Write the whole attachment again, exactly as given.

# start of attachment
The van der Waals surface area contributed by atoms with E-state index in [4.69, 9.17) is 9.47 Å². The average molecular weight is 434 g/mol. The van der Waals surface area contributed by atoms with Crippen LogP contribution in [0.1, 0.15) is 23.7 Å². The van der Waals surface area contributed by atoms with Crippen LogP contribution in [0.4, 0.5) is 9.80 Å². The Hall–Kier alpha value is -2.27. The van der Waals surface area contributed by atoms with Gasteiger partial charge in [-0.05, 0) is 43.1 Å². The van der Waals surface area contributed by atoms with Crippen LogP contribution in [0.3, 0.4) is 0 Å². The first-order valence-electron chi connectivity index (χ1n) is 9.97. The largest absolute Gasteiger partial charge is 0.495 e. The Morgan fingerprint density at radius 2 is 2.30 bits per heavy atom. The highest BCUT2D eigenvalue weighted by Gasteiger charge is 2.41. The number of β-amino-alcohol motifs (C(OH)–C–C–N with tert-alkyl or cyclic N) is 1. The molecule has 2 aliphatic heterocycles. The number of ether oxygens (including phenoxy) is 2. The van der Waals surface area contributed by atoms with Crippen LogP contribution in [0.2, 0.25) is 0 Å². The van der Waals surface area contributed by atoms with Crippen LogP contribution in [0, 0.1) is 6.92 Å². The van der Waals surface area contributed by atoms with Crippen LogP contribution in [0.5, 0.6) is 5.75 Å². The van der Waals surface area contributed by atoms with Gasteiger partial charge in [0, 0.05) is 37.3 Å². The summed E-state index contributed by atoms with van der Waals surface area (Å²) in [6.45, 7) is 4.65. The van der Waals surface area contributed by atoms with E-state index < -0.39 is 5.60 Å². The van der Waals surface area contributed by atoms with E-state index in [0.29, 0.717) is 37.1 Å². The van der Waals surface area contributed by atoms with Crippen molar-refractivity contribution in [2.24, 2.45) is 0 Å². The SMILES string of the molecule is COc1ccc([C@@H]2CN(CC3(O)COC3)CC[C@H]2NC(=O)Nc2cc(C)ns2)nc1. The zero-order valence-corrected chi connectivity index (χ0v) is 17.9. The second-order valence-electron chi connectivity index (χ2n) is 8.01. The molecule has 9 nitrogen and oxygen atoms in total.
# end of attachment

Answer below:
The van der Waals surface area contributed by atoms with E-state index in [4.69, 9.17) is 9.47 Å². The average molecular weight is 434 g/mol. The van der Waals surface area contributed by atoms with Crippen LogP contribution in [0.1, 0.15) is 23.7 Å². The van der Waals surface area contributed by atoms with Crippen LogP contribution in [0.4, 0.5) is 9.80 Å². The Hall–Kier alpha value is -2.27. The van der Waals surface area contributed by atoms with Gasteiger partial charge in [-0.05, 0) is 43.1 Å². The van der Waals surface area contributed by atoms with Crippen LogP contribution in [0.3, 0.4) is 0 Å². The first-order valence-electron chi connectivity index (χ1n) is 9.97. The largest absolute Gasteiger partial charge is 0.495 e. The Morgan fingerprint density at radius 2 is 2.30 bits per heavy atom. The highest BCUT2D eigenvalue weighted by Gasteiger charge is 2.41. The number of β-amino-alcohol motifs (C(OH)–C–C–N with tert-alkyl or cyclic N) is 1. The molecule has 2 aliphatic heterocycles. The number of ether oxygens (including phenoxy) is 2. The van der Waals surface area contributed by atoms with Crippen LogP contribution in [0.2, 0.25) is 0 Å². The van der Waals surface area contributed by atoms with Crippen LogP contribution in [0, 0.1) is 6.92 Å². The van der Waals surface area contributed by atoms with Crippen LogP contribution in [0.5, 0.6) is 5.75 Å². The van der Waals surface area contributed by atoms with Gasteiger partial charge in [0, 0.05) is 37.3 Å². The summed E-state index contributed by atoms with van der Waals surface area (Å²) in [6.45, 7) is 4.65. The van der Waals surface area contributed by atoms with E-state index < -0.39 is 5.60 Å². The van der Waals surface area contributed by atoms with E-state index in [0.29, 0.717) is 37.1 Å². The van der Waals surface area contributed by atoms with Crippen molar-refractivity contribution in [2.24, 2.45) is 0 Å². The SMILES string of the molecule is COc1ccc([C@@H]2CN(CC3(O)COC3)CC[C@H]2NC(=O)Nc2cc(C)ns2)nc1. The zero-order valence-corrected chi connectivity index (χ0v) is 17.9. The second-order valence-electron chi connectivity index (χ2n) is 8.01. The molecule has 9 nitrogen and oxygen atoms in total.